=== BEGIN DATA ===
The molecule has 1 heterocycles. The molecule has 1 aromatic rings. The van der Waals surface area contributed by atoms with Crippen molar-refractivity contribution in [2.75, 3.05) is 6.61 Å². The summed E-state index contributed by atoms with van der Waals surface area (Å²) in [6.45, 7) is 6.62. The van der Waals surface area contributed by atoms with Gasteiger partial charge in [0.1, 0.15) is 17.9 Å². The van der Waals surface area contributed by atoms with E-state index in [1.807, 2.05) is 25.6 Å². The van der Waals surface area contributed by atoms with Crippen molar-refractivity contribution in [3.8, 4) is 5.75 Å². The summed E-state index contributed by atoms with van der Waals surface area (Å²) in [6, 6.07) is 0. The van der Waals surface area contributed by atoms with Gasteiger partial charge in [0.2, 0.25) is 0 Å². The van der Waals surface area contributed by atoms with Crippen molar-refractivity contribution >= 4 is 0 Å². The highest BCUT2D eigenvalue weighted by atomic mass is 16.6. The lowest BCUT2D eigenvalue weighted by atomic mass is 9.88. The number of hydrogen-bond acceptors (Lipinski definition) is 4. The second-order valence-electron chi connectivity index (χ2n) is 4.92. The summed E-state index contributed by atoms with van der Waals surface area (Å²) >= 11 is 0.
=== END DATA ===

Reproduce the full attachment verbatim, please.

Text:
The molecule has 1 heterocycles. The molecule has 1 aromatic rings. The van der Waals surface area contributed by atoms with Crippen molar-refractivity contribution in [2.75, 3.05) is 6.61 Å². The summed E-state index contributed by atoms with van der Waals surface area (Å²) in [6.45, 7) is 6.62. The van der Waals surface area contributed by atoms with Gasteiger partial charge in [0.1, 0.15) is 17.9 Å². The van der Waals surface area contributed by atoms with E-state index in [1.807, 2.05) is 25.6 Å². The van der Waals surface area contributed by atoms with Crippen molar-refractivity contribution in [3.8, 4) is 5.75 Å². The summed E-state index contributed by atoms with van der Waals surface area (Å²) in [6, 6.07) is 0. The van der Waals surface area contributed by atoms with Gasteiger partial charge in [0.2, 0.25) is 0 Å². The van der Waals surface area contributed by atoms with Crippen molar-refractivity contribution >= 4 is 0 Å². The highest BCUT2D eigenvalue weighted by atomic mass is 16.6. The lowest BCUT2D eigenvalue weighted by atomic mass is 9.88. The number of hydrogen-bond acceptors (Lipinski definition) is 4. The second-order valence-electron chi connectivity index (χ2n) is 4.92. The summed E-state index contributed by atoms with van der Waals surface area (Å²) >= 11 is 0.